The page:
Tulsa AttorneyTulsa Lawyer Blog How Serious is Lying to the Government in Oklahoma?

lying to the government in OklahomaIn essence, lying to the government in Oklahoma is any knowing claim or statement that is false and made for the purpose of defrauding another, or conspiring with another to do so.

Virtually all states and the U.S. federal government have statutes in place to protect against fraudulent claims made against governmental entities.

These cases arise both in the pursuit of payment from governmental programs in Tulsa, Oklahoma as well as the avoidance of payment rightfully owed to governmental programs.

False or fraudulent claims arise in a surprisingly broad array of scenarios, with governmental financial and medical assistance often comprising the bulk of these claims.

What is Lying to the Government in Oklahoma?

A false claim or lying to the government in Oklahoma can arise out of a misrepresentation of financial need on an assistance application.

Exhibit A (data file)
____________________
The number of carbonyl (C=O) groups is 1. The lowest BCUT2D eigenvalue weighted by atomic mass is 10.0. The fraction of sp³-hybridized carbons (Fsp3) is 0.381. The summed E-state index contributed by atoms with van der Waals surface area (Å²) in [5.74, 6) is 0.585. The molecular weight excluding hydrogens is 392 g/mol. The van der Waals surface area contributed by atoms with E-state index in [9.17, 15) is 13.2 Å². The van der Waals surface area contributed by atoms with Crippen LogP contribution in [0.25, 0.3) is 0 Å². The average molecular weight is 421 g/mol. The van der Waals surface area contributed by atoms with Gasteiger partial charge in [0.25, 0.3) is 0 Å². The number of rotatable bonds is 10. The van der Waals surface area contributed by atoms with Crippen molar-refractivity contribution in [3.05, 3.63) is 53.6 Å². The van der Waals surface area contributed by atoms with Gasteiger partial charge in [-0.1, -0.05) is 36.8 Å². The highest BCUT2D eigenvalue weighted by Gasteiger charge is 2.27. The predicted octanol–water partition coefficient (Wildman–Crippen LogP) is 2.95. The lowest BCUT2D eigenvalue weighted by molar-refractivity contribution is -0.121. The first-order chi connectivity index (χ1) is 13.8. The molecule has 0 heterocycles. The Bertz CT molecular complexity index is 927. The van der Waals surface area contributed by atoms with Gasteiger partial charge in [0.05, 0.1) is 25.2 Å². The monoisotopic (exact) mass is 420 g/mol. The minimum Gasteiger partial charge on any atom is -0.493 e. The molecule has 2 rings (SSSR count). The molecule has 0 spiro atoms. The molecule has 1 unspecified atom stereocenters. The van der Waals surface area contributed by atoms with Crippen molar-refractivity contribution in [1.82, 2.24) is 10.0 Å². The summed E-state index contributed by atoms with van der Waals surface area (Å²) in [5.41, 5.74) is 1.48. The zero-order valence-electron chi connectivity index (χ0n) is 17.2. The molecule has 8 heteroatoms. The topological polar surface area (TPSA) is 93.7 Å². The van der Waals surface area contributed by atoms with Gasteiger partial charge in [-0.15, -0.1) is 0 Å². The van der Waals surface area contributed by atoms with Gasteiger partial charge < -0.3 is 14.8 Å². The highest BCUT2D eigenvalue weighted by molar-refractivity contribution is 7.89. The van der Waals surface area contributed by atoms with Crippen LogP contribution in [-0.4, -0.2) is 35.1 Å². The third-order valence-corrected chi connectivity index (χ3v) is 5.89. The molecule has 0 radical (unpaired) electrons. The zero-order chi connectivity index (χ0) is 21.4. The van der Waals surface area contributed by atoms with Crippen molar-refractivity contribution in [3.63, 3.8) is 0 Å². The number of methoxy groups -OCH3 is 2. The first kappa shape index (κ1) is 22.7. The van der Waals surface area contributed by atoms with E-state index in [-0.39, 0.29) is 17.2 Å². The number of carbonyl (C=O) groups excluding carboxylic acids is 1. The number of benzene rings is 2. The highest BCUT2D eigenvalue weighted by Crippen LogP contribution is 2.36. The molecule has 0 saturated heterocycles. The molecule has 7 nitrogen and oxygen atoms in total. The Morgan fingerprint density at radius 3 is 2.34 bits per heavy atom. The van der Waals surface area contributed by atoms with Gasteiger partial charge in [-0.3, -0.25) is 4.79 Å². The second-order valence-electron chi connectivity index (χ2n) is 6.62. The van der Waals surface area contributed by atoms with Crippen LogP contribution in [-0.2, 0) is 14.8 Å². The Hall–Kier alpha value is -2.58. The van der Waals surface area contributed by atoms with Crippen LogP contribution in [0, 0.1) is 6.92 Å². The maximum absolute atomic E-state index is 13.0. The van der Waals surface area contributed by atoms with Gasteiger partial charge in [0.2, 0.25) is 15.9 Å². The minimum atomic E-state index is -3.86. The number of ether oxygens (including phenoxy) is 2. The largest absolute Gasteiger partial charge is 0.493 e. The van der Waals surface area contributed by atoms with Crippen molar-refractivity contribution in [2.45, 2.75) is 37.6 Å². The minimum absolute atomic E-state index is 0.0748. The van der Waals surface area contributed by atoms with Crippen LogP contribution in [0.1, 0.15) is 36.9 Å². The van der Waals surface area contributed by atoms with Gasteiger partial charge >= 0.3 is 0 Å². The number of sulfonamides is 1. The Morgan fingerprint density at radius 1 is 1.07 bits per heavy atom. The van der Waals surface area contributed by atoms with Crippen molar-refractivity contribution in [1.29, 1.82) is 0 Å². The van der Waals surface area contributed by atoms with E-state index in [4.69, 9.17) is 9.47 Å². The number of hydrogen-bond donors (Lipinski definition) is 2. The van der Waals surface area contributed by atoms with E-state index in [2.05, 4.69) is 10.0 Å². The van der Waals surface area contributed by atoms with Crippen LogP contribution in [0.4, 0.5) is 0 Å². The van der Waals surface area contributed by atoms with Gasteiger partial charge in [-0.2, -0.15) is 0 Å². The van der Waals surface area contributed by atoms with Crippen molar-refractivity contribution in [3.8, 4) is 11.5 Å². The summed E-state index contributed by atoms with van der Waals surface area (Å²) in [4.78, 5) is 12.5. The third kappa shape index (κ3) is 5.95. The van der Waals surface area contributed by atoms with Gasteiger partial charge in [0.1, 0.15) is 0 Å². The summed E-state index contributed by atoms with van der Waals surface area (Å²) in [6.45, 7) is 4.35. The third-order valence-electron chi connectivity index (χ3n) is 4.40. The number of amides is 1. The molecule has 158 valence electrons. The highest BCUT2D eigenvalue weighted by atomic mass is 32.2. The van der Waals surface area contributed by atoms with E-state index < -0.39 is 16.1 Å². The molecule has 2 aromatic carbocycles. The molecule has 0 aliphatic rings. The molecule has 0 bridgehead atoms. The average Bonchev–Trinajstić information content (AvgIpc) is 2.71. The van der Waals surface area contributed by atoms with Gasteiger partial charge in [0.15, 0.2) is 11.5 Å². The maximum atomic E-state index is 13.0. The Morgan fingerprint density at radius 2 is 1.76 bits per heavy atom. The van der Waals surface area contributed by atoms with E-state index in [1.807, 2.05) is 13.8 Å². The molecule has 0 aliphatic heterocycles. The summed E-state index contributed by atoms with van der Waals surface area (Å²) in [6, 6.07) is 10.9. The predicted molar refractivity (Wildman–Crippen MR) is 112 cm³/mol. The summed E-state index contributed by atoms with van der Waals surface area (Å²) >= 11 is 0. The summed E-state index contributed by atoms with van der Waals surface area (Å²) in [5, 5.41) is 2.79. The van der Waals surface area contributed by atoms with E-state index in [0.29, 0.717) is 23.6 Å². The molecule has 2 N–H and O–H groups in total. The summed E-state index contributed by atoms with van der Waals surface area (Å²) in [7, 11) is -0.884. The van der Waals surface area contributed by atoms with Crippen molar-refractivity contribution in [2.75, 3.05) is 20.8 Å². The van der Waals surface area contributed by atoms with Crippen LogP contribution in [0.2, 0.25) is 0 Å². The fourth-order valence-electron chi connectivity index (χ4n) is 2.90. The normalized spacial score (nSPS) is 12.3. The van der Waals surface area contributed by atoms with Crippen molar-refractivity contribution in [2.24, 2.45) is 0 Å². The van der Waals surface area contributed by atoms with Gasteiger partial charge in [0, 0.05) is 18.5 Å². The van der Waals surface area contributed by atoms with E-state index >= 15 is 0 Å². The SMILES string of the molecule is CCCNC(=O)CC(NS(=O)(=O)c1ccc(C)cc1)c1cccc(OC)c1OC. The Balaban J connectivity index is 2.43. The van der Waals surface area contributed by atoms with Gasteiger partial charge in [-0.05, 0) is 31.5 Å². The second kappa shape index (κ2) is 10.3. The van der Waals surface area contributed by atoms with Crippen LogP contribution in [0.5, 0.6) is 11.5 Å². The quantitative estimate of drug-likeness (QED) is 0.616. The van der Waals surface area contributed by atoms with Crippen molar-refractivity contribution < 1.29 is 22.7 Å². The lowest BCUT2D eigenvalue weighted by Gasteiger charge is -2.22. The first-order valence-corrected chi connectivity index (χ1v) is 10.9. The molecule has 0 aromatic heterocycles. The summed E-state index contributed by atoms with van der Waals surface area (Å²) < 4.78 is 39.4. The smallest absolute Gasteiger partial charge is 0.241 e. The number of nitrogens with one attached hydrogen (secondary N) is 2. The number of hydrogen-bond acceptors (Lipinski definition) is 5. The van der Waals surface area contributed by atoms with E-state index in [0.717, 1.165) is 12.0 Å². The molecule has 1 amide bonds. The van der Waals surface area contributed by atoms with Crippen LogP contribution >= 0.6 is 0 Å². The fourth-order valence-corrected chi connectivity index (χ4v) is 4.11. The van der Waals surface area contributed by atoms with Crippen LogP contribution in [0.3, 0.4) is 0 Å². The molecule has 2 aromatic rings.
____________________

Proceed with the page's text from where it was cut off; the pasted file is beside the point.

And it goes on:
For example, a person may state that he or she makes less income than they actually make in order to qualify for some type of governmental assistance. The misrepresentation amounts to a false claim.

A false claim can also arise when a party overbills or bills a governmental entity for work not actually completed. A contractor who bills for work not completed is guilty of lying to the government in Oklahoma.

Oklahoma False Claim Statutes

In Oklahoma, it is against the law for anyone or any entity to knowingly make or present any false, fictitious, or fraudulent claim for the payment of any public funds from the state of Oklahoma or any of its departments or entities.

Likewise, it is unlawful to knowingly make any materially false or fraudulent statement upon an employment application for employment with the state of Oklahoma. (Okla. Stat. tit. 21 § 358)

An intentional false claim for payment of funds is a felony crime punishable by a fine up to $10,000 and/or up to two years in prison. (Okla. Stat. tit. 21 § 359)

Making a false claim on an employment application with the state is a misdemeanor offense punishable by a fine of up to $1,000 and/or up to a year in jail.

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